My kids sometimes participate in music concourses and I always wonder if they're at their place there. We've seen kids perform really poor and talked about how they should not have been allowed to enter the contest, to protect their feelings and not kill their enthusiasm for what they do. There's other events they can play at, which are more appropriate.... By talking about this with my girls, they also learn for themselves what is needed for certain opportunities and how serious they have to be, but also that they do not necessarily have to go for the 'highest goal', they can also just enjoy what they do... So I don't have to be cruel to tell them they won't reach the top of something, as it's not always important to reach that top.....

Suzanne
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Registered: 04-09-2006
Fri, 03-25-2011 - 11:06pm
I've seen too many supposedly talentless people and late bloomers who have become successful (sometimes stunningly so), for me to feel comfortable judging other people's aptitudes or lack thereof, even when "everyone" else agrees that the person in question is ill suited to the chosen path.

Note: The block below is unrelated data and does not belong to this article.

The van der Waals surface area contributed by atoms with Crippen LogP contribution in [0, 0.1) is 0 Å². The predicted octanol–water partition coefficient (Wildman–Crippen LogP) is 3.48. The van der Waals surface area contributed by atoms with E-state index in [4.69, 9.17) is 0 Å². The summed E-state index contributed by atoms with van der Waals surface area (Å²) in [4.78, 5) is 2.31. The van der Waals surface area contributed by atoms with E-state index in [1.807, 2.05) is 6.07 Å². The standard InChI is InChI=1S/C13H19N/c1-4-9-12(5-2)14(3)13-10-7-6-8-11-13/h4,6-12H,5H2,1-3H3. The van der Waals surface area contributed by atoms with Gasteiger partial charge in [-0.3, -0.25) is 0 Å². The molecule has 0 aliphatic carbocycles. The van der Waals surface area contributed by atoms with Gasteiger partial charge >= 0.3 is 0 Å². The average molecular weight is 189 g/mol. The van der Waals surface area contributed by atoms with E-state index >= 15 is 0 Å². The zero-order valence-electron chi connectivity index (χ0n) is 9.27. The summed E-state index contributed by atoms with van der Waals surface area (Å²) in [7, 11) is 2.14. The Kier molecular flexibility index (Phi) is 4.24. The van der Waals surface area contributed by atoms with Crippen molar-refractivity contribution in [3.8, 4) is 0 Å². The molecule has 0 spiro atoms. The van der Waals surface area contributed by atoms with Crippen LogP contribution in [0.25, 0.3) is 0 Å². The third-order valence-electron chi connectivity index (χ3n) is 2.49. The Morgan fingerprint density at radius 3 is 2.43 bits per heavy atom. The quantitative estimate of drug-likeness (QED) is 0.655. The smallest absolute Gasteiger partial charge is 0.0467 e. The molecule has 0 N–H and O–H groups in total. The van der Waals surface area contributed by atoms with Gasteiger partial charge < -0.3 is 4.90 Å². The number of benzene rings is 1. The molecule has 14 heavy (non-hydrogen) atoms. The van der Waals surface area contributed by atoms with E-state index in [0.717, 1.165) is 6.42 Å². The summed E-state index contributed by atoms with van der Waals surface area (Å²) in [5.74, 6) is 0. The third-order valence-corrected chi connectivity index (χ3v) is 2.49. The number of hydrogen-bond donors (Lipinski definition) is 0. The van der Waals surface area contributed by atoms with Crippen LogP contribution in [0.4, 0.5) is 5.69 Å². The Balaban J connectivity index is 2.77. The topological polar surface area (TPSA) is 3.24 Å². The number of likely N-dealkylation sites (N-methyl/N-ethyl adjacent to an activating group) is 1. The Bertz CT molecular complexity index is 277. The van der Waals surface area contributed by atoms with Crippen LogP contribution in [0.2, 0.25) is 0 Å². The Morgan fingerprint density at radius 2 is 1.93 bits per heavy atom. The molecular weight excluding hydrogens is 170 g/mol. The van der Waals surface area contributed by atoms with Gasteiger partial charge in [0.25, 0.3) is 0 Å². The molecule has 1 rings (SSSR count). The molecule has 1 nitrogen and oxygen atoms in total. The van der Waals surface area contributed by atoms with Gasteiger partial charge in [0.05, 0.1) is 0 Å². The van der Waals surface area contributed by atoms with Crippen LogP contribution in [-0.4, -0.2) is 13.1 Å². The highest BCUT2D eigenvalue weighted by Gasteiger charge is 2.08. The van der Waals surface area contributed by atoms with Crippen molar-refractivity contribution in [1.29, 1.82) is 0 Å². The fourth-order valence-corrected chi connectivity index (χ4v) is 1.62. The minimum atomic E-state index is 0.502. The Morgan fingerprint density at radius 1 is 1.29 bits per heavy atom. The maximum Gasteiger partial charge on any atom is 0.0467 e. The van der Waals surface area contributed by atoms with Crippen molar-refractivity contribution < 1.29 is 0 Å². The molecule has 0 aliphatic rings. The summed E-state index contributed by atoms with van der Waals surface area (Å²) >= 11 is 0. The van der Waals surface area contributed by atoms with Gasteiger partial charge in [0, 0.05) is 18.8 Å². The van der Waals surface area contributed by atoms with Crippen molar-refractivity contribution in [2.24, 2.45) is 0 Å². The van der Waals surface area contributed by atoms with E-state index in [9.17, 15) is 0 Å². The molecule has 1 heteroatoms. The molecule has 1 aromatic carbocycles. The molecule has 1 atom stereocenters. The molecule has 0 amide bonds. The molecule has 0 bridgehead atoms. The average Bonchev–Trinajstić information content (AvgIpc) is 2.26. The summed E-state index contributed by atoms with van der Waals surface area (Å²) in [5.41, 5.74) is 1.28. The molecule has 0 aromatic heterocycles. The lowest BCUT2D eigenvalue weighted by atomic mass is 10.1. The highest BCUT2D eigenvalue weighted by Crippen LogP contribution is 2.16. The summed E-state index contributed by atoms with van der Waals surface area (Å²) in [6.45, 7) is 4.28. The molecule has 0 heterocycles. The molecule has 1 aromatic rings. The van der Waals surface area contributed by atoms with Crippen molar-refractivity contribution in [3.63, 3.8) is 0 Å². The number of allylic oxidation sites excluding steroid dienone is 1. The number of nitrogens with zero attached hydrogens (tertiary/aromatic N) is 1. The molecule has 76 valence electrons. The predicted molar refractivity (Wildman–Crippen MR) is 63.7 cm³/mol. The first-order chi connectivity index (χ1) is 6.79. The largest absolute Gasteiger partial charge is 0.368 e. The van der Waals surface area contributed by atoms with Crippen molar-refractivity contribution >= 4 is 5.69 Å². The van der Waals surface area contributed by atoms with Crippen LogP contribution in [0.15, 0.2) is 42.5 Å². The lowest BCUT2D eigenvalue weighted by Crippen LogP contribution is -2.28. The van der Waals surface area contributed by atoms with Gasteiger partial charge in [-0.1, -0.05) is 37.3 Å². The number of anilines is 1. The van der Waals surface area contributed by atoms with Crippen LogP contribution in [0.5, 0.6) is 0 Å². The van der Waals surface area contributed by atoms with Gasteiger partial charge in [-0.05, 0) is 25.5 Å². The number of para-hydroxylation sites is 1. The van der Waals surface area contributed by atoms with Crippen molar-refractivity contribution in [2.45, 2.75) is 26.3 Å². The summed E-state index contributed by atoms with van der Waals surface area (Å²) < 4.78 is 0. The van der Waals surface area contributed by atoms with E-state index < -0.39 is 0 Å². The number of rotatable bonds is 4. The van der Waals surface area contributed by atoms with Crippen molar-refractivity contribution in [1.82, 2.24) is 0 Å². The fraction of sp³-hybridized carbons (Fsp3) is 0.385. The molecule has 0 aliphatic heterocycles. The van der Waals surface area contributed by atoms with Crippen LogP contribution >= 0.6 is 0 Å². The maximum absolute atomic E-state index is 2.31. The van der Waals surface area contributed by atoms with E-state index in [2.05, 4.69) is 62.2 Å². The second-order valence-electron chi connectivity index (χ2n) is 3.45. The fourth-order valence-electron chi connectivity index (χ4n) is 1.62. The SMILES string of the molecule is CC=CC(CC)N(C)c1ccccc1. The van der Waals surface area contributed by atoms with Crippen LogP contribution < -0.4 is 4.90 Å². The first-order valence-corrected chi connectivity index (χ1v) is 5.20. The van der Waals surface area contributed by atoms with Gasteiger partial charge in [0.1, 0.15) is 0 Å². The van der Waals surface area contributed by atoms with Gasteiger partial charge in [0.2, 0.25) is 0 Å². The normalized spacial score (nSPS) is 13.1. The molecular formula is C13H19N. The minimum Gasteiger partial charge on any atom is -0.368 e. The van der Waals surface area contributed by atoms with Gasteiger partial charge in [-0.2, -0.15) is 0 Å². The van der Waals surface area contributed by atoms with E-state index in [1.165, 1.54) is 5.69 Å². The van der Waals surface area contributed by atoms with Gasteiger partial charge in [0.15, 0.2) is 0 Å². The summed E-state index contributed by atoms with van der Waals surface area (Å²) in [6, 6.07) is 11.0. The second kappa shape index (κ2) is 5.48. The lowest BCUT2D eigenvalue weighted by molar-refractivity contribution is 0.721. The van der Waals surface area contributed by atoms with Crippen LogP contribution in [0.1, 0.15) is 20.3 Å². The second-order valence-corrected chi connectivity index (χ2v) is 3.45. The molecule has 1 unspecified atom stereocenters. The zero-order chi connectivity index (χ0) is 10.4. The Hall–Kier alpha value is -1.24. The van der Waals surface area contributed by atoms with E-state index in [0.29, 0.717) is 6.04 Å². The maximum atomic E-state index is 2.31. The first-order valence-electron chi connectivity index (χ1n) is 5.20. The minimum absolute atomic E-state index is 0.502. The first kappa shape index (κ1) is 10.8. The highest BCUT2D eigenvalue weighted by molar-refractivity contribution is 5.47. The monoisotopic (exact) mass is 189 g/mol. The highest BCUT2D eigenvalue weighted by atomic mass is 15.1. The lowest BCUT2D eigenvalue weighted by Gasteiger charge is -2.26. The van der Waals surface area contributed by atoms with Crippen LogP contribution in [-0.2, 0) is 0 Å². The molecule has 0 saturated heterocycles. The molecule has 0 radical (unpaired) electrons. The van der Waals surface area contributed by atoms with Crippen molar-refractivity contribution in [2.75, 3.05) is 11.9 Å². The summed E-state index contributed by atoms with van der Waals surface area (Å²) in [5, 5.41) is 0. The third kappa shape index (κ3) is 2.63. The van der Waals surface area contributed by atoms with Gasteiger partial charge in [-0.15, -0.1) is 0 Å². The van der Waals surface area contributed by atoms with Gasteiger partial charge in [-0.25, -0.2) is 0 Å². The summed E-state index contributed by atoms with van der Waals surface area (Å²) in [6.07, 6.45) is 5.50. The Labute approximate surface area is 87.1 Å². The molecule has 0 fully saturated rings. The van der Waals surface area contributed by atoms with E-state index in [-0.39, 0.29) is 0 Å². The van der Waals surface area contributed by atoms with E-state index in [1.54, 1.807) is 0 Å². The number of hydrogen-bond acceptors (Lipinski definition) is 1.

Deborah
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Registered: 05-13-1998
Sat, 03-26-2011 - 11:23am
That's interesting because I don't think I've ever really seen that. I've seen people ill-suited for one particular goal change paths slightly and become very successful.... like being ill-suited for acting but becoming a very successful casting director... still in the same field but a job that took very different skills. I could see someone who was intensely driven making that sort of progress or a person who had a hidden gift but total lack of exposure until older ages. I'm not saying it can't happen. I just haven't see it personally.